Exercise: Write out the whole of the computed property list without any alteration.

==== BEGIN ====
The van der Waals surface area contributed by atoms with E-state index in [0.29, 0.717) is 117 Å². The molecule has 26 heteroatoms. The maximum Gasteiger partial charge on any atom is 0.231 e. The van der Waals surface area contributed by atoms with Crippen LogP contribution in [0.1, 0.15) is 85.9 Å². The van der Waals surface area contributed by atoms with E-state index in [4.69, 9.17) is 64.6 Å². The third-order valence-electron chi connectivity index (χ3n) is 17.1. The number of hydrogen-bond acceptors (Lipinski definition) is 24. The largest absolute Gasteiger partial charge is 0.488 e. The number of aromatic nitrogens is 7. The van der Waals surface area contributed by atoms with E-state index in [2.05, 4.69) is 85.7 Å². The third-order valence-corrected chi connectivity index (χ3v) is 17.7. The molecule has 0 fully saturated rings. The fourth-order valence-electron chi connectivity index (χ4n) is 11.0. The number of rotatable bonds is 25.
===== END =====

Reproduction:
The van der Waals surface area contributed by atoms with E-state index in [0.29, 0.717) is 117 Å². The molecule has 26 heteroatoms. The maximum Gasteiger partial charge on any atom is 0.231 e. The van der Waals surface area contributed by atoms with Crippen LogP contribution in [0.1, 0.15) is 85.9 Å². The van der Waals surface area contributed by atoms with E-state index in [4.69, 9.17) is 64.6 Å². The third-order valence-electron chi connectivity index (χ3n) is 17.1. The number of hydrogen-bond acceptors (Lipinski definition) is 24. The largest absolute Gasteiger partial charge is 0.488 e. The number of aromatic nitrogens is 7. The van der Waals surface area contributed by atoms with E-state index in [2.05, 4.69) is 85.7 Å². The third-order valence-corrected chi connectivity index (χ3v) is 17.7. The molecule has 0 fully saturated rings. The fourth-order valence-electron chi connectivity index (χ4n) is 11.0. The number of rotatable bonds is 25.